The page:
“That’s a good plan, and I don’t have any problem with that. The issue though is general affordability, and for students, for people just starting out in their academic life it’s still going to be much more unaffordable to pay your bills. That’s going to be helpful to some students, but the problem is all their other costs are going up.”
Overall, Clement believes the Liberals missed the mark by not focusing on a few big issues like housing affordability and skills training.
“The actual dollars available for skills training (in this budget) is $250, which is a miserable amount of money that’s not going to help anybody retrain or get different skills in a rapidly changing workplace. What I think should have been done is focus on those issues. Do something huge. Instead the billions of dollars are being sprayed over a wide net, and so if you look at any individual program it comes up short.
“I think they would have done a lot better if they had focused in on two or three huge issues and been transformative on those, but we haven’t seen that vision in this budget at all.”
Infrastructure is yet another area where Clement says the 2019 budget doesn’t do enough, in the face of a massive, national infrastructure deficit. The Federation of Canadian Municipalities recently estimated that gap has grown to $123 billion.
“Certainly locally we have a huge shortfall. You just have to drive around Muskoka or Parry Sound when you’re trying to avoid the potholes to realize we’ve still got some infrastructure issues. But the fact of the matter is there have been promises for three years from the Liberals that they were going to have a deficit to solve the infrastructure issue, so we’ve had the deficits, but they haven’t relayed the money to the province or the municipalities to solve the issue.”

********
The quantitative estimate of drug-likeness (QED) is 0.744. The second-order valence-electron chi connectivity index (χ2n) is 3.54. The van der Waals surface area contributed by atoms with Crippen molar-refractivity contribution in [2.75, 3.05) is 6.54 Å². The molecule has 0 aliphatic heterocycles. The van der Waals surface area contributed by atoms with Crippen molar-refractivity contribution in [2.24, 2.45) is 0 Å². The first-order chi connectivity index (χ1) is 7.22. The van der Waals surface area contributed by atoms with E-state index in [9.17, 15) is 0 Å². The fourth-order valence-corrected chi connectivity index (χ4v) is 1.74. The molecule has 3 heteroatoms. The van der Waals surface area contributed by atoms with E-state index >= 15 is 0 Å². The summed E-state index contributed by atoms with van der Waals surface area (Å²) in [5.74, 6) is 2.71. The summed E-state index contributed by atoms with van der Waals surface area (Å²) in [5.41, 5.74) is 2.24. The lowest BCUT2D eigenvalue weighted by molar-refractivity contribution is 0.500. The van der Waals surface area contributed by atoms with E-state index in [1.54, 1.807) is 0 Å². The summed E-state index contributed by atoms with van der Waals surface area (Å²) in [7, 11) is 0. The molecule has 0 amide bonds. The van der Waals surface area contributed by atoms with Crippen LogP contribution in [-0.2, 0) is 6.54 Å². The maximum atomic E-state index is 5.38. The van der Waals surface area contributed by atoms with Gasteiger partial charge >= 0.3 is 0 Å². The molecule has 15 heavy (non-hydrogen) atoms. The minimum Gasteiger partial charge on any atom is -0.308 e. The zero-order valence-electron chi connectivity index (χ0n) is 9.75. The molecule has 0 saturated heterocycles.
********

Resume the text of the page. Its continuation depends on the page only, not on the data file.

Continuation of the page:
Instead, Clement says the Liberals have now put local governments in a tight spot.
“What they did in this budget was said ‘okay, we haven’t spent these billions of dollars over the last three years, so we’re going to give it to you right now.’ But, right now means they have to spend it within the next week, because the year-end is March 31st for the federal government. That’s completely nonsensical. No one is going to be ready to spend billions of dollars in the next seven days. And if they do spent it I guarantee you it won’t be spent very well.
“Not very forward thinking, wasting money, not solving the problem, that’s what we’re seeing with this budget.”
Clement concludes this is an election-year budget that he believes is just looking to “buy votes.”
“The last time we saw this was Kathleen Wynne. She had an election budget where she was trying to buy votes with other people’s money, with the voters’ money and people saw through that. I talked to many people in Muskoka and Parry Sound who realized that that pre-election budget of Kathleen Wynne was just a smoke screen. I think that people are going to come to the same conclusion about Mr. Trudeau’s budget too.”